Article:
Walking into the room as a shy teenager my anxiety was at it’s peak. It was going to be the first time I was going to meet others like myself, others with MRKH. Like most girls with MRKH I had always wanted to know there were others like me out there and that I wasn’t the only one. 

I remember walking into the room and the first thing I noticed was that no-one looked like me. There was no-one of colour, nor anyone who outwardly appeared to be from my faith. In those few moments I found myself more isolated than when I first walked into the room.

There are many facets to a diagnosis like MRKH and for me two key facets were my culture and my faith. As much as I wanted to meet another person with MRKH I had also wanted to meet someone who would be able to relate to the cultural and religious obstacles I would be facing.

I listened to women openly speak about vagina’s and periods – topics I wouldn’t have dared discuss at home. I listened to women speak about how they met their boyfriends, or now husbands, how they shared their MRKH diagnosis, how it was accepted. I felt uncomfortable. Would people understand when I told them in my culture speaking openly about sex was frowned upon or that my culture would look down on a woman like me; a woman who couldn’t give her husband a child. Would anyone understand the faith struggle I was facing.

Feeling different in a place I was hoping to feel at home wasn’t easy. As a teenager already trying to find where she fitted in, to then add MRKH to the mix, it was far easier to only notice what made me different, rather than focus on what made me similar to those around me. In hindsight I realise I was being unfair, not only on myself but also the women in the room.

Although those women were now having conversations I would never think to, at some point they also would have felt hesitant speaking about the diagnosis, they too would have experienced all the emotions I was and maybe they still did. After all they were going through, or had been through, the same thing as me. They were like me.

Being a part of the MRKH community, for me is a reminder that I have MRKH, that I am different. It’s being part of a community I didn’t choose to be a part of, no-one did.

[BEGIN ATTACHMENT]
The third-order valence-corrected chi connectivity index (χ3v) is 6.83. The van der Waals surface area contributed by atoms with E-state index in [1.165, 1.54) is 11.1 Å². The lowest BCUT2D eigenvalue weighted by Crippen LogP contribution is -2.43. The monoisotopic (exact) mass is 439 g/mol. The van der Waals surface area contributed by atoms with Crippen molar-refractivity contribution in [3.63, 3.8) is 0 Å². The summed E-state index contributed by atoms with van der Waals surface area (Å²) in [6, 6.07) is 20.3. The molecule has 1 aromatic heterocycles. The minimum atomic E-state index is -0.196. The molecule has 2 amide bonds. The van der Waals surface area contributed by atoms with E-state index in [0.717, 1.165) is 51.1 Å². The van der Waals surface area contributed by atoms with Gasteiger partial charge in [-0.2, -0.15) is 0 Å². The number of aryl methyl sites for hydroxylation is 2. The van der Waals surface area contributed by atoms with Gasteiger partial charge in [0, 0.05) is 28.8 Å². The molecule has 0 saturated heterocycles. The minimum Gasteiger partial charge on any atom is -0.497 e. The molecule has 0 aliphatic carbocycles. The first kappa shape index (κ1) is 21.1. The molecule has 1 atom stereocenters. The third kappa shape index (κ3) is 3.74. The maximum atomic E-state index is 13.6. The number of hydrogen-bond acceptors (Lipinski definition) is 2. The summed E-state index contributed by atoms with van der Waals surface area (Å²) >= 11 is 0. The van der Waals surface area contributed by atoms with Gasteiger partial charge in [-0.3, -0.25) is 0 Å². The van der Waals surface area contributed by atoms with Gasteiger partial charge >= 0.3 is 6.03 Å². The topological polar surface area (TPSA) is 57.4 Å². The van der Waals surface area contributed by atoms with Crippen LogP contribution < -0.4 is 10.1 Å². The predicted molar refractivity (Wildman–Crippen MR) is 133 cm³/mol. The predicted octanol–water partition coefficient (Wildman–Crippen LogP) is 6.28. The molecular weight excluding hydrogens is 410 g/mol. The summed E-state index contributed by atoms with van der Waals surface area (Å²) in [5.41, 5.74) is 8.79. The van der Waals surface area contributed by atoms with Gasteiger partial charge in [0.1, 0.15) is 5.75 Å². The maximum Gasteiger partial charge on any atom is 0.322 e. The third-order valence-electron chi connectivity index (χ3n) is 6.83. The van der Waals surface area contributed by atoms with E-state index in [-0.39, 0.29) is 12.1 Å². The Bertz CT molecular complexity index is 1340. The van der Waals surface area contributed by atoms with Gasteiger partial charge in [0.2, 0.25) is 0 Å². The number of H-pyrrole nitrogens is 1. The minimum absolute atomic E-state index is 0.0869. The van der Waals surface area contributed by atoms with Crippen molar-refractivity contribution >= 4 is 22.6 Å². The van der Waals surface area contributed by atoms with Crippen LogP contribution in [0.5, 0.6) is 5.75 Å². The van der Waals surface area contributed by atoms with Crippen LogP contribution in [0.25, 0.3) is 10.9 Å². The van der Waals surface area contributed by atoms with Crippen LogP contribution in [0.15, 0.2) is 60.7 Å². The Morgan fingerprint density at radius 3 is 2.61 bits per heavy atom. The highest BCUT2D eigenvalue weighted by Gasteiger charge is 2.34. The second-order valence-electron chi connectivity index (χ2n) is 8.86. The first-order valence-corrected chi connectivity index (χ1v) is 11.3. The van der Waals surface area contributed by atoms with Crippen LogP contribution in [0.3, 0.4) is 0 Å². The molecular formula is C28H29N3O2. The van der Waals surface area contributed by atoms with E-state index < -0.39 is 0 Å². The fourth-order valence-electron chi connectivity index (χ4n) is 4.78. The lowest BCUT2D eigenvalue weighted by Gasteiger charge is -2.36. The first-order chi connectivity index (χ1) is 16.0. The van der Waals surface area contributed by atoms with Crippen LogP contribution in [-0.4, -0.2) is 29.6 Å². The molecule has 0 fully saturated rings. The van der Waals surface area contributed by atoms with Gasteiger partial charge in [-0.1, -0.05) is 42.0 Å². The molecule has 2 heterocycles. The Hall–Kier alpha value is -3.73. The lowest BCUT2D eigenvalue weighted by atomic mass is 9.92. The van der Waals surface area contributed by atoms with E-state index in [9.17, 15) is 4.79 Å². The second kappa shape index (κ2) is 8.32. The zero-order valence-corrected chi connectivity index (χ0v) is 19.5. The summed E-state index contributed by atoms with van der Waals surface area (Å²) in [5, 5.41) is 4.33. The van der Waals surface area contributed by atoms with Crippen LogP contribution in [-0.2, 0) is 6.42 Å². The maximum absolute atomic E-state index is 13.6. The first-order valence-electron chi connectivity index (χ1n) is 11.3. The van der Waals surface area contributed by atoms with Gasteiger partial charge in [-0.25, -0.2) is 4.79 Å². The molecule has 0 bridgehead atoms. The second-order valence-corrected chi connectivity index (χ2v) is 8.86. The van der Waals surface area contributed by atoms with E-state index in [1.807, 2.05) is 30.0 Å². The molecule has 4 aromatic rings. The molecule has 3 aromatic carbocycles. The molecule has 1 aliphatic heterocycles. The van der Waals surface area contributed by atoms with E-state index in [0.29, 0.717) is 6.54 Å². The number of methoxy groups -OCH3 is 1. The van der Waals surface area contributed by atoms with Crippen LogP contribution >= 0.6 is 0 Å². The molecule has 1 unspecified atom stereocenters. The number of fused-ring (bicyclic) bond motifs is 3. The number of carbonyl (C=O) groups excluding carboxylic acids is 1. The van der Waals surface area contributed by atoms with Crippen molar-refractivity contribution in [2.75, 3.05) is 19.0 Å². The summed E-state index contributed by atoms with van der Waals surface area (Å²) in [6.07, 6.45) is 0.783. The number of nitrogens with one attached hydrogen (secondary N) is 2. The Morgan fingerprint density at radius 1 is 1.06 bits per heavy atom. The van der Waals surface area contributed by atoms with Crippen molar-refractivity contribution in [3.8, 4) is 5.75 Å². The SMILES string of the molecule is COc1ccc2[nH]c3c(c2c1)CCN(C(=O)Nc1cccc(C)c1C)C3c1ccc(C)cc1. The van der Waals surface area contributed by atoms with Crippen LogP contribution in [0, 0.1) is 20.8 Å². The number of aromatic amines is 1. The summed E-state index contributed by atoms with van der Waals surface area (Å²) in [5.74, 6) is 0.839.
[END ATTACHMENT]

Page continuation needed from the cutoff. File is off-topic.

The support meetings stirred up a variety of emotions in me, ranging from MRKH feeling all too real, to feeling rubbish that I hadn’t made as much progress or that I wasn’t coping as others seemed to be. I carried a different sense of shame and embarrassment here, and to an extent I still do.

I have to constantly remind myself that every woman’s journey with MRKH is different. We all share the same condition but our experiences with the condition vary. I see girls younger than me and I often think ‘why can’t I speak about it like them’ or ‘why couldn’t I do what they have been able to’, ‘why do I still find it so hard’ – putting pressure on myself. Except there is no pressure, nor a timeline to feel ‘okay’.

Attending a support group, whether that be face to face or virtually now, still isn’t easy for me. It can be overwhelming. Whether that be because of MRKH itself or the anxiety I experience or feeling like the ‘new girl’ walking in amongst a group of close friends. I sit and listen but rarely say anything, finding it difficult speaking about MRKH out loud. I find it much easier to be behind a screen writing about how I feel.

The community is one which I can admit I have shied away from, almost having one foot in and one foot out. For me, perhaps a part of my healing journey is also knowing I have space in the MRKH community and I don’t need to feel embarrassed within the community. If I can feel comfortable to openly speak about MRKH with those who share the condition with me then perhaps one day I will feel okay in speaking out loud to others about it, without getting upset and without feeling embarrassed and judged, and most importantly without hiding.